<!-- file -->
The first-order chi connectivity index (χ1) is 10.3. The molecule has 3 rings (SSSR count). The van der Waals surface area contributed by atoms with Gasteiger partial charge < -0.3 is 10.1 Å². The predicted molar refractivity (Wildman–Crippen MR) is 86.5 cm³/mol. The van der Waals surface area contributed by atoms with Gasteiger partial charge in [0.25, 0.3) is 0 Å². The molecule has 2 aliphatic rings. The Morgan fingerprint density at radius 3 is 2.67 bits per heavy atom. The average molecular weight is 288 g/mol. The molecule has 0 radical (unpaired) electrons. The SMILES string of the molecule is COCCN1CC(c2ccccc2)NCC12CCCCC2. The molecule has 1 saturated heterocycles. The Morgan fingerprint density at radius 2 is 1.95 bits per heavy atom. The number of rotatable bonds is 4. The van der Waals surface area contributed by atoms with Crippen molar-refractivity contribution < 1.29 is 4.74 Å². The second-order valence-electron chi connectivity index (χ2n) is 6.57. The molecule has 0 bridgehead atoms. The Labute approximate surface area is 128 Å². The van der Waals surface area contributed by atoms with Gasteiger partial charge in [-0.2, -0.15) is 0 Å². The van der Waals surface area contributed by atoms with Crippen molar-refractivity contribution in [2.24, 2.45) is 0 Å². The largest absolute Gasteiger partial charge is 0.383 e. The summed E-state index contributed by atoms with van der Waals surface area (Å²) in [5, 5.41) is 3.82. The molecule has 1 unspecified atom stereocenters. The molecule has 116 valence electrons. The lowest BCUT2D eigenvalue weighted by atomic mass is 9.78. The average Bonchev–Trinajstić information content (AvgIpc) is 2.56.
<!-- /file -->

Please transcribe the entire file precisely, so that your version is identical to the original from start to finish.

The first-order chi connectivity index (χ1) is 10.3. The molecule has 3 rings (SSSR count). The van der Waals surface area contributed by atoms with Gasteiger partial charge < -0.3 is 10.1 Å². The predicted molar refractivity (Wildman–Crippen MR) is 86.5 cm³/mol. The van der Waals surface area contributed by atoms with Gasteiger partial charge in [0.25, 0.3) is 0 Å². The molecule has 2 aliphatic rings. The Morgan fingerprint density at radius 3 is 2.67 bits per heavy atom. The average molecular weight is 288 g/mol. The molecule has 0 radical (unpaired) electrons. The SMILES string of the molecule is COCCN1CC(c2ccccc2)NCC12CCCCC2. The molecule has 1 saturated heterocycles. The Morgan fingerprint density at radius 2 is 1.95 bits per heavy atom. The number of rotatable bonds is 4. The van der Waals surface area contributed by atoms with Crippen molar-refractivity contribution < 1.29 is 4.74 Å². The second-order valence-electron chi connectivity index (χ2n) is 6.57. The molecule has 0 bridgehead atoms. The Labute approximate surface area is 128 Å². The van der Waals surface area contributed by atoms with Gasteiger partial charge in [-0.2, -0.15) is 0 Å². The van der Waals surface area contributed by atoms with Crippen molar-refractivity contribution in [2.24, 2.45) is 0 Å². The largest absolute Gasteiger partial charge is 0.383 e. The summed E-state index contributed by atoms with van der Waals surface area (Å²) in [5, 5.41) is 3.82. The molecule has 1 unspecified atom stereocenters. The molecule has 116 valence electrons. The lowest BCUT2D eigenvalue weighted by atomic mass is 9.78. The average Bonchev–Trinajstić information content (AvgIpc) is 2.56.